I am coming to think that duet playing is the pinnacle of what I am working towards in my music, and Christine is helping make this more apparent to me. It helps that she is such a talented and also an understanding musician. Her musicianship is subtler than mine, and enables a very workable collaboration. In it, I tend to be a starting point; and idea or melody, and Christine helps embody or realise the idea or vision.

When two melody lines play almost in unison, something more concrete manifests to the listener, and the players. They create a triangle, but a fluid moving narrative of three points. A solo performer can create a hierarchy between himself and the audience, which is not always bad but is something I’m less interested in. The relationship between two independent but related performers, on the one hand, and the listeners on the other seems to me to be a sort of artistic democracy that is central to folk music, and that gives it wings to fly. The players can respond to each other and the listener, who in turn can influence what is being played.

Christine and I have begun to develop this recently in a thing I call “Rambles through Tunes”, which is described pretty well by Kate Pawsey here:

and here:

It’s not a new idea, of course. Or my idea. But an idea that has gripped me.

What is the state of the Welsh trad scene right now in your opinion?

It’s a complicated question. One could begin by asking, like the historian Gwyn Alf Williams asked, “When was Wales?”, and by extension, “What is Wales?”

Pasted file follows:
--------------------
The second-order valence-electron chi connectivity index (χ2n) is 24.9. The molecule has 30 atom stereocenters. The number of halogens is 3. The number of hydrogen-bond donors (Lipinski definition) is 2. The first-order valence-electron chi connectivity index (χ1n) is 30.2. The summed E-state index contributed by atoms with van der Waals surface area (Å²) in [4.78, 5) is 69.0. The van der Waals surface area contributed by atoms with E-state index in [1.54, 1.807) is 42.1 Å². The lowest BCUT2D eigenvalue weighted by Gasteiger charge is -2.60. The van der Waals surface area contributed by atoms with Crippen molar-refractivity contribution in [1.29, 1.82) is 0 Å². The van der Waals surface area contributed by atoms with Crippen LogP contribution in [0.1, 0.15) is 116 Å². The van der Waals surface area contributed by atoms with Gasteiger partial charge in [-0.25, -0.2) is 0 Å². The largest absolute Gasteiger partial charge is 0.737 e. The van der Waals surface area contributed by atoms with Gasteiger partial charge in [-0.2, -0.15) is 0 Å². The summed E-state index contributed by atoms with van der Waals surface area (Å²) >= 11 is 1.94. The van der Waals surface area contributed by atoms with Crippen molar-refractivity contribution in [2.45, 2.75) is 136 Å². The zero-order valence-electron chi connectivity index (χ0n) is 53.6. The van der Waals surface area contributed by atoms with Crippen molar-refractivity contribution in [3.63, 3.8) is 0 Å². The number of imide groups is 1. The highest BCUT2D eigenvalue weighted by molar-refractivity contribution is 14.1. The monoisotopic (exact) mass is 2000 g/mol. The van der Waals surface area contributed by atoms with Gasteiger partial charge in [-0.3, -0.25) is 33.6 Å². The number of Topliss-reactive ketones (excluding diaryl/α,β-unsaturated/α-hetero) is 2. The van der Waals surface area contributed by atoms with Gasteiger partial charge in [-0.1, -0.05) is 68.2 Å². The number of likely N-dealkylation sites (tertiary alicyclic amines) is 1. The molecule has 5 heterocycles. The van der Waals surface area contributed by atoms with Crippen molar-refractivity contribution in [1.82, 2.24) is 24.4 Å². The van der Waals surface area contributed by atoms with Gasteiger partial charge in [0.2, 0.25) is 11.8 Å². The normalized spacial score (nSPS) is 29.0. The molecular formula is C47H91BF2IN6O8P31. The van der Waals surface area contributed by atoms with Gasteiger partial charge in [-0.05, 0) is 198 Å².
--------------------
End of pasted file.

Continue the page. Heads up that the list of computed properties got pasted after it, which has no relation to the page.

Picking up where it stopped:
I see the tradition(s) and the creative urge here in this place as part of a continuum of musical activity throughout these islands and beyond – to the continent, and further afield still. Much of what I have learned personally as a musician, for example, has been abroad. Surely the experience of musicians throughout the ages. I learned about the guitar in Uganda, in Africa, even though I started to play in Swansea. I learned about the pipes in the Atlas Mountains, and the mountains of Sa Pa in northern Vietnam. I learned about how you make music long instead of short from Hungarian musicians in Pontardawe (the same time as I met Jonathan Shorland).

So I feel uncomfortable when music is defined by geography, let alone nationhood. But so as not to duck the question, I feel that at the moment the music is being politicised to serve a national identity, which will ultimately strangle the music. This is not the first place this has happened in, and not the worst, and it won’t be the last. If I have a role, it’s to make sure that space and freedom are found for individuals and small groups of people to continue their personal musical narrative, and simultaneously for them to be able to breath creatively within their society, and consequently to contribute their music back.

But it’s handy to have a name for the place, otherwise people end up somewhere else if they come and visit! And so it’s possible to say that where I live has many many exciting and interesting things happening musically and culturally.

Fernhill live at Theatre Moliere, Brussels, January 2010. Fi Wela, “I See”
Julie Murphy – voice
Ceri Rhys Matthews – guitar
Christine Cooper – fiddle
Tomos Williams – trumpet

Ceri Owen-Jones on the harp and the well-known Ceri Matthews on the Welsh pipes.

Additional sources:




Featured video:Portuguese bagpipers Gaitafolia- Passeado Valsado

These musicians are amazing!


Featured performance:Gillian Boucher (fiddle), Seph Peters(banjo),Anna Ludlow(fiddle) and Mary Beth Carty(guitar)

Intense performance! More here: http://www.thecelticumbrella.com/

Jamie Smith’s MABON in South of Wales this Summer! Thursday, 19 July 2012

Bout this pic: Adam and Matt modelling the new tour bus. A slight upgrade from the last one!
— with Matthew Emyr Downer, Jamie Smith, Adam Rhodes, Oliver Wilson-Dickson and Iolo Whelan.